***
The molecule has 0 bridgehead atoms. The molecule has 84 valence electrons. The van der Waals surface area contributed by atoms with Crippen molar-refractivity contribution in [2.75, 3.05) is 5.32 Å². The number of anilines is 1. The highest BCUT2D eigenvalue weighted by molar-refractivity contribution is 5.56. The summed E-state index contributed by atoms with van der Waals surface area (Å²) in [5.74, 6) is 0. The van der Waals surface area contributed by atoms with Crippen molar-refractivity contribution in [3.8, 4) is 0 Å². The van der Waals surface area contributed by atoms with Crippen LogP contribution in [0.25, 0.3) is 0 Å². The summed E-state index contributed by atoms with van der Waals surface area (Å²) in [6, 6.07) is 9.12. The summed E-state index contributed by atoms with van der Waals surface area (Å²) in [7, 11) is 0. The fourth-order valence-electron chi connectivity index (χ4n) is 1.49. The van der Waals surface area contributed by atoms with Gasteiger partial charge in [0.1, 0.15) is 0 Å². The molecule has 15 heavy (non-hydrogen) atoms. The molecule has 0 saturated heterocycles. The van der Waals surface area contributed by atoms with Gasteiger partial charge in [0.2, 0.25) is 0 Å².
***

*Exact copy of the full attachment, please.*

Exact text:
The molecule has 0 bridgehead atoms. The molecule has 84 valence electrons. The van der Waals surface area contributed by atoms with Crippen molar-refractivity contribution in [2.75, 3.05) is 5.32 Å². The number of anilines is 1. The highest BCUT2D eigenvalue weighted by molar-refractivity contribution is 5.56. The summed E-state index contributed by atoms with van der Waals surface area (Å²) in [5.74, 6) is 0. The van der Waals surface area contributed by atoms with Crippen molar-refractivity contribution in [3.8, 4) is 0 Å². The van der Waals surface area contributed by atoms with Crippen LogP contribution in [0.25, 0.3) is 0 Å². The summed E-state index contributed by atoms with van der Waals surface area (Å²) in [6, 6.07) is 9.12. The summed E-state index contributed by atoms with van der Waals surface area (Å²) in [7, 11) is 0. The fourth-order valence-electron chi connectivity index (χ4n) is 1.49. The van der Waals surface area contributed by atoms with Gasteiger partial charge in [0.1, 0.15) is 0 Å². The molecule has 15 heavy (non-hydrogen) atoms. The molecule has 0 saturated heterocycles. The van der Waals surface area contributed by atoms with Gasteiger partial charge in [0.2, 0.25) is 0 Å².